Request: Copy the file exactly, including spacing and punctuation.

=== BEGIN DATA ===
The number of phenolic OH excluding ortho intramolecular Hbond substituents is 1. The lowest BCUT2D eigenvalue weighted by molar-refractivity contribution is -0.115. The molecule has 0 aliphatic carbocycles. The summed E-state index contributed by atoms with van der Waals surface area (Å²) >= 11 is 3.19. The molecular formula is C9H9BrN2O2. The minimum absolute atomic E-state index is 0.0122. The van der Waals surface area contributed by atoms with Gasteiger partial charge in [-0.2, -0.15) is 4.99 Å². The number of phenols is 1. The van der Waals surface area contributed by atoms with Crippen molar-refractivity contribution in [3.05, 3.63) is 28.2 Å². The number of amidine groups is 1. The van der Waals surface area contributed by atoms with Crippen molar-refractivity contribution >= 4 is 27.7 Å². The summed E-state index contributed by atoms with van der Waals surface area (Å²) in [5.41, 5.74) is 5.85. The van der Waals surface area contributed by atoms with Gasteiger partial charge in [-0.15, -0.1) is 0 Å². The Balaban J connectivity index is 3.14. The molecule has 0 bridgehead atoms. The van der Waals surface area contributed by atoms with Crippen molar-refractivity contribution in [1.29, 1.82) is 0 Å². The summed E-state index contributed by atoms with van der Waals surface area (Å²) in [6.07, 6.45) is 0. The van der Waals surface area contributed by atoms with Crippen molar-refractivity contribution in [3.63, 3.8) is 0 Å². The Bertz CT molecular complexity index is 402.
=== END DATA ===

The number of phenolic OH excluding ortho intramolecular Hbond substituents is 1. The lowest BCUT2D eigenvalue weighted by molar-refractivity contribution is -0.115. The molecule has 0 aliphatic carbocycles. The summed E-state index contributed by atoms with van der Waals surface area (Å²) >= 11 is 3.19. The molecular formula is C9H9BrN2O2. The minimum absolute atomic E-state index is 0.0122. The van der Waals surface area contributed by atoms with Gasteiger partial charge in [-0.2, -0.15) is 4.99 Å². The number of phenols is 1. The van der Waals surface area contributed by atoms with Crippen molar-refractivity contribution in [3.05, 3.63) is 28.2 Å². The number of amidine groups is 1. The van der Waals surface area contributed by atoms with Crippen molar-refractivity contribution >= 4 is 27.7 Å². The summed E-state index contributed by atoms with van der Waals surface area (Å²) in [5.41, 5.74) is 5.85. The van der Waals surface area contributed by atoms with Gasteiger partial charge in [-0.15, -0.1) is 0 Å². The Balaban J connectivity index is 3.14. The molecule has 0 bridgehead atoms. The van der Waals surface area contributed by atoms with Crippen molar-refractivity contribution in [1.29, 1.82) is 0 Å². The summed E-state index contributed by atoms with van der Waals surface area (Å²) in [6.07, 6.45) is 0. The van der Waals surface area contributed by atoms with Crippen molar-refractivity contribution in [3.63, 3.8) is 0 Å². The Bertz CT molecular complexity index is 402.